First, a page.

10. I don’t know, I read this completely differently. Perhaps in light of the baby and the desire to marry quickly, the daughter really did want a tiny wedding and having just her parents there is reasonable.
    I really feel that the LW overstepped the mark here, she should’ve been hurt and sad not to be invited but sucked it up and the husband should (or should’ve) go to the wedding. This isn’t something to start a huge family fight over and by doing so, the situation is now a lot worse.

    1. Completely agree. What would have been a small yet hurtful slight for the letter writer has now turned into a situation that has ruined a relationship between father and daughter.

  11. Bostonpupgal says:

    Ehh I don’t know. Married couples, especially married parents of the bride, are always, always invited together. A married couple is a social unit, period. You do not invite one without the other unless there is a major rift or problem (an affair, drug use, abuse, mental or emotional issues, etc) which don’t seem to be at play here. Not inviting the LW was a huge slight. And a husband’s loyalty should always be to his wife first. That may not be a popular opinion but I was raised with the belief that a marriage is the most important bond and that it comes before everything, even children. You choose that person as your partner for life.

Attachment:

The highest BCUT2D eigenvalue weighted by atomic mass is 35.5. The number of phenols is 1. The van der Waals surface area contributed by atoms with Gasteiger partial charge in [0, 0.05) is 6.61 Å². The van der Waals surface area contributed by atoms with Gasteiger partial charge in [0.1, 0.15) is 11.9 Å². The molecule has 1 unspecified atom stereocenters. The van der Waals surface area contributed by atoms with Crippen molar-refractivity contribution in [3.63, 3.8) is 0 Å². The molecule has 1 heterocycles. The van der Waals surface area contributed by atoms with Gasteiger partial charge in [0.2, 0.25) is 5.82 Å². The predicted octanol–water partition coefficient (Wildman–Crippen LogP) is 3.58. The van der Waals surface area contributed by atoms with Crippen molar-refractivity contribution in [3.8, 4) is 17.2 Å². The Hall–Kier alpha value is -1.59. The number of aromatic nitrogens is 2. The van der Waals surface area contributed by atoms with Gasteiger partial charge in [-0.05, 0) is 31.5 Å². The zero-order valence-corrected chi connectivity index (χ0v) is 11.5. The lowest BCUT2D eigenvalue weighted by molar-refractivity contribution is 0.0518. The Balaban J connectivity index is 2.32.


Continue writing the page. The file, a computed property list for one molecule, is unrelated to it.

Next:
What is really sad is that it seems the LW’s exclusion was instigated (possibly even completely made up??) by the ex wife. If the wedding hasn’t taken place I suggest the LW and the husband sit down with his daughter and try to sort this out. Say how much they love her and both want to support and be there on her wedding day. If it has passed, I’d still try to sit down and explain the confusion and why you didn’t attend. Get them a lovely wedding gift and ask to make ammends.

    1. Avatar photo Skyblossom says: